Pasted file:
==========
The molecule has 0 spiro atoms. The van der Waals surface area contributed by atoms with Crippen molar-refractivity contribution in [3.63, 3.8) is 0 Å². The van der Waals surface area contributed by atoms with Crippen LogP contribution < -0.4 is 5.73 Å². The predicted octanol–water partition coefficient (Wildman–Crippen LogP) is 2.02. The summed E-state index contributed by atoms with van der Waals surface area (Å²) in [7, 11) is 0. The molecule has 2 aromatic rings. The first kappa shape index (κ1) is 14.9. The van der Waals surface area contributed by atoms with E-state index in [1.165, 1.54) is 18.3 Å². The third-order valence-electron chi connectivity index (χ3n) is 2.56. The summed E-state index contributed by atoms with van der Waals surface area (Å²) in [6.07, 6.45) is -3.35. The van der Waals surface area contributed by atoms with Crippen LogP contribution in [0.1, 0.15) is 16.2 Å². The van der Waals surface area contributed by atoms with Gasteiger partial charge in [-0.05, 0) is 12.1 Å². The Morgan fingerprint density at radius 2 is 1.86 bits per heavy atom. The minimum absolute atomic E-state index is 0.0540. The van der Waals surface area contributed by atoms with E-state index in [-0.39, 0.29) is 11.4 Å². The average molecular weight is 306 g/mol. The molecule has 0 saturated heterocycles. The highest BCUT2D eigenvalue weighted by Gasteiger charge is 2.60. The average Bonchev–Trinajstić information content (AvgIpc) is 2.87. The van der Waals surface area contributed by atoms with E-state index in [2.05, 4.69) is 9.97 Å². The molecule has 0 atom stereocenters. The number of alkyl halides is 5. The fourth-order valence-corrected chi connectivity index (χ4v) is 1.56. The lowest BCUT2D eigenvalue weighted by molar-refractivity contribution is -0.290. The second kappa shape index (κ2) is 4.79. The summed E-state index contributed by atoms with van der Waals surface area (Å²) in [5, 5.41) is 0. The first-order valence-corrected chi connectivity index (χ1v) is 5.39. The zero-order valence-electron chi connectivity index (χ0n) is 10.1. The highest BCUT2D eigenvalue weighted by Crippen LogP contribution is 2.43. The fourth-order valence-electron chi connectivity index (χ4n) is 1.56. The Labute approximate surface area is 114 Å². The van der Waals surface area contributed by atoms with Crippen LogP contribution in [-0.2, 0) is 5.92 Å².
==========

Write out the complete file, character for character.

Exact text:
The molecule has 0 spiro atoms. The van der Waals surface area contributed by atoms with Crippen molar-refractivity contribution in [3.63, 3.8) is 0 Å². The van der Waals surface area contributed by atoms with Crippen LogP contribution < -0.4 is 5.73 Å². The predicted octanol–water partition coefficient (Wildman–Crippen LogP) is 2.02. The summed E-state index contributed by atoms with van der Waals surface area (Å²) in [7, 11) is 0. The molecule has 2 aromatic rings. The first kappa shape index (κ1) is 14.9. The van der Waals surface area contributed by atoms with E-state index in [1.165, 1.54) is 18.3 Å². The third-order valence-electron chi connectivity index (χ3n) is 2.56. The summed E-state index contributed by atoms with van der Waals surface area (Å²) in [6.07, 6.45) is -3.35. The van der Waals surface area contributed by atoms with Crippen LogP contribution in [0.1, 0.15) is 16.2 Å². The van der Waals surface area contributed by atoms with Gasteiger partial charge in [-0.05, 0) is 12.1 Å². The Morgan fingerprint density at radius 2 is 1.86 bits per heavy atom. The minimum absolute atomic E-state index is 0.0540. The van der Waals surface area contributed by atoms with E-state index in [-0.39, 0.29) is 11.4 Å². The average molecular weight is 306 g/mol. The molecule has 0 saturated heterocycles. The highest BCUT2D eigenvalue weighted by Gasteiger charge is 2.60. The average Bonchev–Trinajstić information content (AvgIpc) is 2.87. The van der Waals surface area contributed by atoms with E-state index in [2.05, 4.69) is 9.97 Å². The molecule has 0 atom stereocenters. The number of alkyl halides is 5. The fourth-order valence-corrected chi connectivity index (χ4v) is 1.56. The lowest BCUT2D eigenvalue weighted by molar-refractivity contribution is -0.290. The second kappa shape index (κ2) is 4.79. The summed E-state index contributed by atoms with van der Waals surface area (Å²) in [5, 5.41) is 0. The first-order valence-corrected chi connectivity index (χ1v) is 5.39. The zero-order valence-electron chi connectivity index (χ0n) is 10.1. The highest BCUT2D eigenvalue weighted by Crippen LogP contribution is 2.43. The fourth-order valence-electron chi connectivity index (χ4n) is 1.56. The Labute approximate surface area is 114 Å². The van der Waals surface area contributed by atoms with Crippen LogP contribution in [-0.2, 0) is 5.92 Å².